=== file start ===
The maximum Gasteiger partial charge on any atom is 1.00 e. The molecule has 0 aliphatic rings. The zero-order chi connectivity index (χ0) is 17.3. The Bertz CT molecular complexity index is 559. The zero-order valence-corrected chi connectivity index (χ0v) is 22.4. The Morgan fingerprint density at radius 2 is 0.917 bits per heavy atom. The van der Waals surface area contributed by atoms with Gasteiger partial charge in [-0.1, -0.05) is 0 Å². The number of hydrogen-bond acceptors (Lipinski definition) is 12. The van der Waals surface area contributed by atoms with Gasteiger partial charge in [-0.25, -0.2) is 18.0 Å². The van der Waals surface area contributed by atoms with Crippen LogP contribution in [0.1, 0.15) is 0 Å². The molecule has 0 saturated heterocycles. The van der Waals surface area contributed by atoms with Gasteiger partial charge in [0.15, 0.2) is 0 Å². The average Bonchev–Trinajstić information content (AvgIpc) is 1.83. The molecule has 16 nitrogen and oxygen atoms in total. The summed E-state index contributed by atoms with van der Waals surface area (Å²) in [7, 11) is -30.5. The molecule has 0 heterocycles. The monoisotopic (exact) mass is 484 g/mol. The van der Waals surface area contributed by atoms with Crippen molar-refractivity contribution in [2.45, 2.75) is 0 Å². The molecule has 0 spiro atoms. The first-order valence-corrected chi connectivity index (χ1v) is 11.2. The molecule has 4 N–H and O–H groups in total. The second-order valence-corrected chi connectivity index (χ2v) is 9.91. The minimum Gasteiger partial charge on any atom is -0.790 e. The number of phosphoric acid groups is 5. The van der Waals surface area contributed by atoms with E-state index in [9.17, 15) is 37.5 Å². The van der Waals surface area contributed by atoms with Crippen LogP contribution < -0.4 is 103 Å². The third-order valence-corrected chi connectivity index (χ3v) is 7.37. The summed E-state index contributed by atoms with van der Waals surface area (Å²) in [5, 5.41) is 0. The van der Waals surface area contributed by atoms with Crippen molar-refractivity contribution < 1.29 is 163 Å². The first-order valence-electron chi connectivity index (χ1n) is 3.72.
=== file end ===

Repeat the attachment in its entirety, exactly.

The maximum Gasteiger partial charge on any atom is 1.00 e. The molecule has 0 aliphatic rings. The zero-order chi connectivity index (χ0) is 17.3. The Bertz CT molecular complexity index is 559. The zero-order valence-corrected chi connectivity index (χ0v) is 22.4. The Morgan fingerprint density at radius 2 is 0.917 bits per heavy atom. The van der Waals surface area contributed by atoms with Gasteiger partial charge in [-0.1, -0.05) is 0 Å². The number of hydrogen-bond acceptors (Lipinski definition) is 12. The van der Waals surface area contributed by atoms with Gasteiger partial charge in [-0.25, -0.2) is 18.0 Å². The van der Waals surface area contributed by atoms with Crippen LogP contribution in [0.1, 0.15) is 0 Å². The molecule has 0 saturated heterocycles. The van der Waals surface area contributed by atoms with Gasteiger partial charge in [0.15, 0.2) is 0 Å². The average Bonchev–Trinajstić information content (AvgIpc) is 1.83. The molecule has 16 nitrogen and oxygen atoms in total. The summed E-state index contributed by atoms with van der Waals surface area (Å²) in [7, 11) is -30.5. The molecule has 0 heterocycles. The monoisotopic (exact) mass is 484 g/mol. The van der Waals surface area contributed by atoms with Crippen molar-refractivity contribution in [2.45, 2.75) is 0 Å². The molecule has 0 spiro atoms. The first-order valence-corrected chi connectivity index (χ1v) is 11.2. The molecule has 4 N–H and O–H groups in total. The second-order valence-corrected chi connectivity index (χ2v) is 9.91. The minimum Gasteiger partial charge on any atom is -0.790 e. The number of phosphoric acid groups is 5. The van der Waals surface area contributed by atoms with E-state index in [9.17, 15) is 37.5 Å². The van der Waals surface area contributed by atoms with Crippen LogP contribution < -0.4 is 103 Å². The third-order valence-corrected chi connectivity index (χ3v) is 7.37. The summed E-state index contributed by atoms with van der Waals surface area (Å²) in [5, 5.41) is 0. The van der Waals surface area contributed by atoms with Crippen molar-refractivity contribution < 1.29 is 163 Å². The first-order valence-electron chi connectivity index (χ1n) is 3.72.